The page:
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ironlips last won the day on October 28 2017

ironlips had the most liked content!

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About ironlips

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  1. Hi, Rich. Disclaimer: I am not a drummer, but...did a little research here including reading a couple of customer reviews. While this carrier has a lot of advantages, one of them is not the ability to adjust to fit all body types. I suggest you either return it or donate it to the HS band program of your choice, then contact the folks at either Lone Star Percussion or Innovative Percussion for their expert advice and recommendation. There are other carriers available more suitable for your purpose. Pearl may even have a better model. Good luck, and rock on.
  2. Little-known Grateful Dead fact: Mickey Hart's parents both played in drum corps, which got him interested in drumming. His dad, Lenny Hart, was a national champion snare (1939 World's Fair), and mom played tenor. There's a photo of Mickey in his high school drum line uniform in his book, Drumming on the Edge of Magic. Books are better sources of information than I-Phones, and you usually don't get run over from behind while using them.
  3. ironlips

    Switching from G to Bb/F instruments, what year?

    Trivial factoid: When the Blue Devils first played "Bird and Bela in Bb" in 1991, it was on G bugles. To perform it authentically in Bb concert, they would have had to play it in "bugle Eb". They didn't. It probably should have been titled "Bird and Bela in Bb, Sort Of". One assumes the other Bloo corps in 2018 is actually performing the piece in the stated key. Comparing both, I think one would find very little to quibble about with respect to intonation in either case.
  4. ironlips

    A Look Back at 1971-1972

    1971 was a kind of baptism for me.The previous season I had been the assistant brass instructor for Garfield, under my mentor the incomparable John Sasso. When he left in the Fall to start his own company, I got a battlefield promotion and became the "temporary" caption head by default while a search went on for his replacement. As time went on, we needed music for the Revolutionary War show that John and the rest of the staff (Hugh Mahon, Bobby Hoffman, Pete Emmons, George Tuttle, Ray Cappiccile) had already planned. I took a shot at writing the "Yankee Doodle" opener. The heavies were pleased, the search cancelled, and I got to arrange the rest of what became a pretty controversial show in a year of many such productions. Having never written anybody's entire show before, I was overjoyed, but I also knew I was in way over my head. Thankfully, they hired the brilliant Larry Schillings to teach brass technique. At least he had an actual music degree. The show's strongest impact came from the fertile minds of Hoffman and Emmons, who decided that the mandatory color presentation should consist of Battle Hymn (admittedly an anachronism for 1776) with a dozen or so American flags showcased in a Peace Sign. Imagine the reaction of the Legion and VFW folks at those national 1971.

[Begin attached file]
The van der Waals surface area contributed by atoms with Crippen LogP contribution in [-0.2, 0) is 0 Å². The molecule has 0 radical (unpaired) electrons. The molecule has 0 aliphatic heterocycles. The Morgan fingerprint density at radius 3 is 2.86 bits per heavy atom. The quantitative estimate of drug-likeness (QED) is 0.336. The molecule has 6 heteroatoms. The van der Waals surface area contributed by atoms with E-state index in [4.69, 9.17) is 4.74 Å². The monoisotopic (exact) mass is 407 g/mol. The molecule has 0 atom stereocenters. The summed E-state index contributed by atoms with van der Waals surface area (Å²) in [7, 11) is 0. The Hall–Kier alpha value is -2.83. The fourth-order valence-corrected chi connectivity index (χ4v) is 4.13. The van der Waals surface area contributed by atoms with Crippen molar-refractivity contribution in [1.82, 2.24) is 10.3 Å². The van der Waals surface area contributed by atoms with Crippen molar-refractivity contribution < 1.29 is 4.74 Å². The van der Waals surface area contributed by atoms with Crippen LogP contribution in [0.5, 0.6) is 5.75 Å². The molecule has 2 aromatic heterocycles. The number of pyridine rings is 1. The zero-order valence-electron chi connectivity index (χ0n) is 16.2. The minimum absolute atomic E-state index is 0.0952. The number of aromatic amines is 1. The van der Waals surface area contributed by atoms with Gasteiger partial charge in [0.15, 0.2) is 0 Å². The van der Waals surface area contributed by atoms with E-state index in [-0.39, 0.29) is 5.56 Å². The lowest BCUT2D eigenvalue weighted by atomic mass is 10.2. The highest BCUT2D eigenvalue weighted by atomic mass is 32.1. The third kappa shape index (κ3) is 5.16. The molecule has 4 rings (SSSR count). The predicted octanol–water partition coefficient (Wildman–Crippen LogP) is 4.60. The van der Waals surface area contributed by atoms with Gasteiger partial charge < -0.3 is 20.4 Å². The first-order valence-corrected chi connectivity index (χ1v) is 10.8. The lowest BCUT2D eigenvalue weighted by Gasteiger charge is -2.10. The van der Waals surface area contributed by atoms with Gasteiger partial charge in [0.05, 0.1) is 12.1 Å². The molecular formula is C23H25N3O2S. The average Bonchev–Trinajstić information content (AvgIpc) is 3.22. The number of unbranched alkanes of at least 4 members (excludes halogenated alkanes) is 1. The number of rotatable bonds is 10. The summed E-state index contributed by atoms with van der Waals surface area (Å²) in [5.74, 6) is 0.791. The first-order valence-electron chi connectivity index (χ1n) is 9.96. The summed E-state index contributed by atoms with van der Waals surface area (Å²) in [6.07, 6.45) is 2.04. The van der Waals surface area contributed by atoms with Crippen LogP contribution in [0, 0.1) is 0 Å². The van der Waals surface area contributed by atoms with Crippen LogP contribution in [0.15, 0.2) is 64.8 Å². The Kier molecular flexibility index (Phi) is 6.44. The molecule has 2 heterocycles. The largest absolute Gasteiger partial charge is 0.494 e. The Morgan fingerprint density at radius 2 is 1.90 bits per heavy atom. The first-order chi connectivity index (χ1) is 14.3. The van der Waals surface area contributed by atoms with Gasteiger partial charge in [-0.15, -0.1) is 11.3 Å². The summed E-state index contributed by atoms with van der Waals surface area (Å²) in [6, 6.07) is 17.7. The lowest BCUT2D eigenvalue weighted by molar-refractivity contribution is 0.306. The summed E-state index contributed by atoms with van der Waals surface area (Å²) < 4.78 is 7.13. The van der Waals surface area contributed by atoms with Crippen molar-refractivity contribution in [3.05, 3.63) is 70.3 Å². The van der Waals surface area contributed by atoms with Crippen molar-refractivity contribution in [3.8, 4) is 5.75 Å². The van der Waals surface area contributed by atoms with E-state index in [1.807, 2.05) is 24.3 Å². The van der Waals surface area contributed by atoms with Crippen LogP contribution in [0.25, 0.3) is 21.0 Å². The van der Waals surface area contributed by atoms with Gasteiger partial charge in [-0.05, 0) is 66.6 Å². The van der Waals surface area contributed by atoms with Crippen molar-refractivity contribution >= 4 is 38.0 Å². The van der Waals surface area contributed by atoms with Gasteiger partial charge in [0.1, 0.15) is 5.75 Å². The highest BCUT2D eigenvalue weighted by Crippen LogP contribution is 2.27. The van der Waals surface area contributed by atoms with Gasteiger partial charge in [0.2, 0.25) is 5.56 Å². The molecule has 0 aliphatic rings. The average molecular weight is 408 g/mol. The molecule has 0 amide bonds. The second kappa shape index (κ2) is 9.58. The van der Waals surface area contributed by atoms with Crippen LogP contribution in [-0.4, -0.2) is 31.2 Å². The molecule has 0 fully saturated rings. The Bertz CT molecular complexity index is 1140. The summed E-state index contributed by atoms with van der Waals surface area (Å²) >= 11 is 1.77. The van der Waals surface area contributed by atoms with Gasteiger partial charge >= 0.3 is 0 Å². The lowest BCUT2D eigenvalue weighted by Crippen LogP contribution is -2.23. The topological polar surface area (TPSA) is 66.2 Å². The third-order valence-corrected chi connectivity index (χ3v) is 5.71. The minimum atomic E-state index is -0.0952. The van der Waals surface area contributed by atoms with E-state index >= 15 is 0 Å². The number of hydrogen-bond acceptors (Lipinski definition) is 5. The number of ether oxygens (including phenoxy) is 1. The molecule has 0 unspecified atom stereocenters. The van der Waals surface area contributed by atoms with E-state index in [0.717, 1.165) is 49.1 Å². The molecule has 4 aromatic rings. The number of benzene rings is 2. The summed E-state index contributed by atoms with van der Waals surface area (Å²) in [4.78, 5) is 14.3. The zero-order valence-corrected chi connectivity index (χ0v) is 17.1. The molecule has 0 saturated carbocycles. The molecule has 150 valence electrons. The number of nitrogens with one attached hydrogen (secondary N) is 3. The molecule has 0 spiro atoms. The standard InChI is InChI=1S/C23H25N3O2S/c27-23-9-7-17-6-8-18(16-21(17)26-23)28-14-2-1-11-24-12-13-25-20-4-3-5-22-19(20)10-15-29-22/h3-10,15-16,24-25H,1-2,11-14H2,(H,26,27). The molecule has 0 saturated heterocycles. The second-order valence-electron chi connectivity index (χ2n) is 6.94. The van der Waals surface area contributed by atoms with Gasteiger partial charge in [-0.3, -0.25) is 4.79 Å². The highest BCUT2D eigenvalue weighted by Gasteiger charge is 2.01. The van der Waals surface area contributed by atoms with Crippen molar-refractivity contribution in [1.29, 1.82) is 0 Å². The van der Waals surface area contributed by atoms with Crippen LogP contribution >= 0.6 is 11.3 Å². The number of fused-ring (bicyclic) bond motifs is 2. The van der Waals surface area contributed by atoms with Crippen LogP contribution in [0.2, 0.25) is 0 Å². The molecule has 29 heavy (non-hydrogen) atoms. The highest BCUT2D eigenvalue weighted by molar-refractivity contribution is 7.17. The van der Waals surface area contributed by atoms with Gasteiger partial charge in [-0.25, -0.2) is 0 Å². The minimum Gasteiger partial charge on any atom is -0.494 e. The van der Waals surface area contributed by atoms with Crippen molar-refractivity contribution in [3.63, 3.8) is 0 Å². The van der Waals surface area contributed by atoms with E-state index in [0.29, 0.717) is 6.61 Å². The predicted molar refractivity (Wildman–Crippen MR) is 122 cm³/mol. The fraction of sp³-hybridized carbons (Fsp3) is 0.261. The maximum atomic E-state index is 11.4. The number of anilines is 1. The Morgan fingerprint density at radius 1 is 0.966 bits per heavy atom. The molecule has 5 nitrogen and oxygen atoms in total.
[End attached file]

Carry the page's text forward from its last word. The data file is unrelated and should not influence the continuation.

5. A very astute analysis from FLBuzcut.
  6. ".. trying to picture a rumble between those groups. " In today's NYC, I can understand that sentiment, but in the city of the 1940s and even into the '50s things weren't always so copacetic between those groups. Both were essentially immigrants, competing for jobs, housing and other resources. Parents of many of the Jewish teens were recent Eastern European refugees who had fled Nazi occupation. There was a resentment on the part of the other groups who were slightly better established and considered themselves "true" Americans. If this scenario is beginning to sound familiar, perhaps that suggests why a new West Side Story might be rather poignant right about now. "Somewhere..." One can only hope.